American settles discrimination charges

WASHINGTON -- American Airlines agreed to spend at least $1.5 million on civil rights training for its flight and cabin crews and customer service personnel.

The move was made to settle Transportation Department charges that the airline discriminated against Arab, Middle Eastern and Southeast Asian passengers in the wake of 9/11.

The DOT began an enforcement action against the carrier last April alleging 11 incidents of discrimination when passengers were denied boarding or removed from AA flights, seemingly because of their ethnic background, in the months after the terrorist attacks.

American had denied that any of the actions were discriminatory and had said that in many instances the passengers were detained for problems relating to their documentation or conduct rather than their ethnic status. Some were accommodated on later flights when the questions were resolved.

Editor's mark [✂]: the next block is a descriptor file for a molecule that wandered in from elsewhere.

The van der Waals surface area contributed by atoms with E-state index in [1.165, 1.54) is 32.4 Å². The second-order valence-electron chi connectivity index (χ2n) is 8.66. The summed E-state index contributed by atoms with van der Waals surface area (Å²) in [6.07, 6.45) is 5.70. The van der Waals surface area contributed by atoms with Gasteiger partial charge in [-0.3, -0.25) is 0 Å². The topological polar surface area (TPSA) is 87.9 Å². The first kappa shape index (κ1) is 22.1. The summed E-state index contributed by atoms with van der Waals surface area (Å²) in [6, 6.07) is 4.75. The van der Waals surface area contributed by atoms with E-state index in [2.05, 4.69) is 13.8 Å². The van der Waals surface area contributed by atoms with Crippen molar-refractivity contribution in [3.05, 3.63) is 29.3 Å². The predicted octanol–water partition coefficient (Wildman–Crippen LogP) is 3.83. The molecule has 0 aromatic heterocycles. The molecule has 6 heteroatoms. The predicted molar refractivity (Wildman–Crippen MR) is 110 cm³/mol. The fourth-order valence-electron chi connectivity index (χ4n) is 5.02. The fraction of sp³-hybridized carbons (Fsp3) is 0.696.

In the settlement offer, the airline did not admit to any wrongdoing but agreed to the training expenditure over a three-year period to avoid further litigation.

It also agreed to share its training materials with the DOT, which is separately contracting with an outside firm to develop a technical assistance manual and model training program for airline employees about federal nondiscrimination law.


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